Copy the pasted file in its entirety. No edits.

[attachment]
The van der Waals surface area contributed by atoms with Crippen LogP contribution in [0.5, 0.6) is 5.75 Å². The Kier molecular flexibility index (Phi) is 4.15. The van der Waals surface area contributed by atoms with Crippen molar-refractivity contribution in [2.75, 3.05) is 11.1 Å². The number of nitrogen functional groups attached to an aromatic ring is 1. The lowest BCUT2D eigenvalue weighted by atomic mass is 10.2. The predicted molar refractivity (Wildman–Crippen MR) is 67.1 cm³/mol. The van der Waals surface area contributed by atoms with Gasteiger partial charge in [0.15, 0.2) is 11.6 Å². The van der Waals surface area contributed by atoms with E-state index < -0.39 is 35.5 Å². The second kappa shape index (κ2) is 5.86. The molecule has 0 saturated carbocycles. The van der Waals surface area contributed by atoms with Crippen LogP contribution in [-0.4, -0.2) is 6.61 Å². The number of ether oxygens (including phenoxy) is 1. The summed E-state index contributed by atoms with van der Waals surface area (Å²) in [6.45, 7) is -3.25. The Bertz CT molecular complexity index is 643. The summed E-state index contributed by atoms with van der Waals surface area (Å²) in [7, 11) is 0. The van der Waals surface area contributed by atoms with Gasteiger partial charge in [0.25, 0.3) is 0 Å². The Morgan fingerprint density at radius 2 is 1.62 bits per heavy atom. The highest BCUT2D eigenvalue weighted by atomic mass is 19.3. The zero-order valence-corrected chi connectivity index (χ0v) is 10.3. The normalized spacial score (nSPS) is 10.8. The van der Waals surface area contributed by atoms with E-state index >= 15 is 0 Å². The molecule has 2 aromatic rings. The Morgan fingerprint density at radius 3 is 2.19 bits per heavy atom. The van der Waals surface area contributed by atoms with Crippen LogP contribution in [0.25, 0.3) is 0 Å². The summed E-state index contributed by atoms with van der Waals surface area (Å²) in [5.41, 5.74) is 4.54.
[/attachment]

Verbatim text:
The van der Waals surface area contributed by atoms with Crippen LogP contribution in [0.5, 0.6) is 5.75 Å². The Kier molecular flexibility index (Phi) is 4.15. The van der Waals surface area contributed by atoms with Crippen molar-refractivity contribution in [2.75, 3.05) is 11.1 Å². The number of nitrogen functional groups attached to an aromatic ring is 1. The lowest BCUT2D eigenvalue weighted by atomic mass is 10.2. The predicted molar refractivity (Wildman–Crippen MR) is 67.1 cm³/mol. The van der Waals surface area contributed by atoms with Gasteiger partial charge in [0.15, 0.2) is 11.6 Å². The van der Waals surface area contributed by atoms with E-state index < -0.39 is 35.5 Å². The second kappa shape index (κ2) is 5.86. The molecule has 0 saturated carbocycles. The van der Waals surface area contributed by atoms with Crippen LogP contribution in [-0.4, -0.2) is 6.61 Å². The number of ether oxygens (including phenoxy) is 1. The summed E-state index contributed by atoms with van der Waals surface area (Å²) in [6.45, 7) is -3.25. The Bertz CT molecular complexity index is 643. The summed E-state index contributed by atoms with van der Waals surface area (Å²) in [7, 11) is 0. The van der Waals surface area contributed by atoms with Gasteiger partial charge in [0.25, 0.3) is 0 Å². The Morgan fingerprint density at radius 2 is 1.62 bits per heavy atom. The highest BCUT2D eigenvalue weighted by atomic mass is 19.3. The zero-order valence-corrected chi connectivity index (χ0v) is 10.3. The normalized spacial score (nSPS) is 10.8. The van der Waals surface area contributed by atoms with E-state index >= 15 is 0 Å². The molecule has 2 aromatic rings. The Morgan fingerprint density at radius 3 is 2.19 bits per heavy atom. The van der Waals surface area contributed by atoms with Crippen LogP contribution in [0.25, 0.3) is 0 Å². The summed E-state index contributed by atoms with van der Waals surface area (Å²) in [5.41, 5.74) is 4.54.